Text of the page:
MIAMI — A juror in the George Zimmerman trial said Monday that the actions of the neighborhood watch volunteer and Trayvon Martin both led to the teenager's fatal shooting last year, but that Zimmerman didn't actually break the law.
The woman known as Juror B37 told CNN's Anderson Cooper that Zimmerman made some poor decisions leading up to the shooting, but that Martin wasn't innocent either.
"I think both were responsible for the situation they had gotten themselves into," said the juror, who is planning to write a book about the trial. "I think they both could have walked away."
The juror said Sanford Police Detective Chris Serino made a big impression on her, because he would have been accustomed to dealing with murders and similar cases. He would have known how to spot a liar, and yet he testified that he believed Zimmerman, the juror said.
Legal analysts agreed that Serino's testimony was a blow to the state's case.
The juror was not impressed by the testimony of Rachel Jeantel, who was talking with Martin by cellphone moments before he was fatally shot by Zimmerman in February, 2012.
"I didn't think it was very credible, but I felt very sorry for her," the juror said. "She didn't want to be there."
The juror also commented on defense attorney Don West's knock-knock joke about knowing who Zimmerman was during opening statements.
"The joke was horrible. Nobody got it," she said.
The interview came two days after the six-woman jury acquitted Zimmerman, a former neighborhood watch activist, of second-degree murder in the shooting death of Martin in a gated community in Sanford, Fla. Martin was black, and Zimmerman identifies himself as Hispanic. Zimmerman was not arrested for 44 days, and the delay in charging him led to protests from those who believed race was a factor in the handling of the case.
While prosecutors accused Zimmerman of profiling Martin, Zimmerman maintained he acted in self-defense.
The juror said she didn't think Martin's race was the reason that Zimmerman followed him. She said she also believed Martin threw the first punch and that Zimmerman, whom she referred to as "George," had a right to defend himself.
"I have no doubt George feared for his life in the situation he was in at the time," the juror said.
Juror B37 also outlined to CNN the process she and the other five jurors went through in their deliberations. She said they spent the first day electing a foreman and getting organized. She said the jury instructions weren't immediately clear and the evidence was in no order whatsoever.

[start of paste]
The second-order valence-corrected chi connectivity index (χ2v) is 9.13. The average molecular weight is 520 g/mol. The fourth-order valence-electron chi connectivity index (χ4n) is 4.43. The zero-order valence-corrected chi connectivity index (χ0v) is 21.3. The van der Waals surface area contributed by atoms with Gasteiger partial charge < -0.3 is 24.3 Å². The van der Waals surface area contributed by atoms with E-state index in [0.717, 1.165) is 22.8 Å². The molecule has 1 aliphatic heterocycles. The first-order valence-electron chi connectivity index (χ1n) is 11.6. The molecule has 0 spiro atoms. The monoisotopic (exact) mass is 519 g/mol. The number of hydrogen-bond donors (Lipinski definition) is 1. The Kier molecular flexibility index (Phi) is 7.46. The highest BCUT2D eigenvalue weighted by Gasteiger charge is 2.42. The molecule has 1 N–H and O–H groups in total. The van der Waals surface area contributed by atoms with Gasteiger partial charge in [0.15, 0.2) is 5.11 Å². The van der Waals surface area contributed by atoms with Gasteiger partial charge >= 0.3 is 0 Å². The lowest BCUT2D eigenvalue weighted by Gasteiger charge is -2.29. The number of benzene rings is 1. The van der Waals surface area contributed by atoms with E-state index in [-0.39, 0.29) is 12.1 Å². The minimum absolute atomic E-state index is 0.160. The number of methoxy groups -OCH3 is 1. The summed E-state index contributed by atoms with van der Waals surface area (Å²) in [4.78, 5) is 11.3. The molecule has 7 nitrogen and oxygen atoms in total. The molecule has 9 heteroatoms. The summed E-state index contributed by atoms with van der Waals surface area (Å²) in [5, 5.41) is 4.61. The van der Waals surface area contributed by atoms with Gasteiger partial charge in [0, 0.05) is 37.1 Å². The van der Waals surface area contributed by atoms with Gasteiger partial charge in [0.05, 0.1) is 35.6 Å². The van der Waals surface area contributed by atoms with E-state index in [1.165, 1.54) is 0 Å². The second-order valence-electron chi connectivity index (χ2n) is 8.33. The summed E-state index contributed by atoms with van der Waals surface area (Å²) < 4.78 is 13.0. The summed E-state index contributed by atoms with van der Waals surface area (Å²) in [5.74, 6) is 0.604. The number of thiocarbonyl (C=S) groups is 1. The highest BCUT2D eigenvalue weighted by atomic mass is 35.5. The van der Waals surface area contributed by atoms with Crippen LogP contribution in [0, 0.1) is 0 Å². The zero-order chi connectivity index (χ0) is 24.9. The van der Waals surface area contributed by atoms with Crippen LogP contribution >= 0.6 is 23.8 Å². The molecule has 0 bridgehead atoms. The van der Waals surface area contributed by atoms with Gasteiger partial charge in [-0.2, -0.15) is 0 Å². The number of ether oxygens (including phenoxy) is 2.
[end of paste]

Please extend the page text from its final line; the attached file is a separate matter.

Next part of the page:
Zimmerman was charged with second-degree murder, but the jury also was allowed to consider manslaughter.
Based on an initial vote, three — including B37 — were in favor of acquittal, two wanted manslaughter and one wanted second-degree murder. She said the jury started going through all the evidence, listening to tapes multiple times.
"That's why it took us so long," B37 said.
When they started looking at the law, the person who initially wanted second-degree murder changed her vote to manslaughter, the juror said. Then they asked for clarification from the judge and kept going over it again and again. B37 said some jurors wanted to find Zimmerman guilty of something, but there was just no place to go based on the law,
B37 said jurors cried when they gave their final vote to the bailiff.
"I want people to know that we put everything into everything to get this verdict," said the juror, who appeared to become emotional during the interview.
"We thought about it for hours and cried over it afterwards," she said. "I don't think any of us could ever do anything like that ever again."
Martin Literary Management announced Monday that it is representing B37 and her husband, who is an attorney. The names of the jurors have not been released, but during jury selection it was disclosed that B37 works in an unspecified management position and has two adult children.
In a statement, Martin Literary said the book would focus on what it is like to be sequestered and why B37 felt she had no choice but to acquit Zimmerman. The agency said it is approaching several publishers.
In a separate interview, Jeantel was asked by CNN's Piers Morgan whether she thought race was a factor in Zimmerman's decision to follow Martin prior to their fight.
"It was racial," she said. "Let's be honest. Racial. If he were white, if Trayvon was white and he had a hoodie on, what would happen?"
She noted that the altercation happened in the early evening, when many people are out walking their dogs or doing other things.
Morgan played back a recording of the juror's comments about Jeantel's education level and speech, and the witness said it made her sad and angry. Jeantel, who is black, said she also had a feeling that the jury would return a not-guilty verdict.
"They're white," she said of the jury at one point. "Well, one Hispanic. But she's stuck in the middle. I had a feeling it was going to be a 'not guilty.'"
While the court did not release the racial makeup of the jury, the panel appeared to reporters covering jury selection to be made up of five white women and a sixth who may be Hispanic.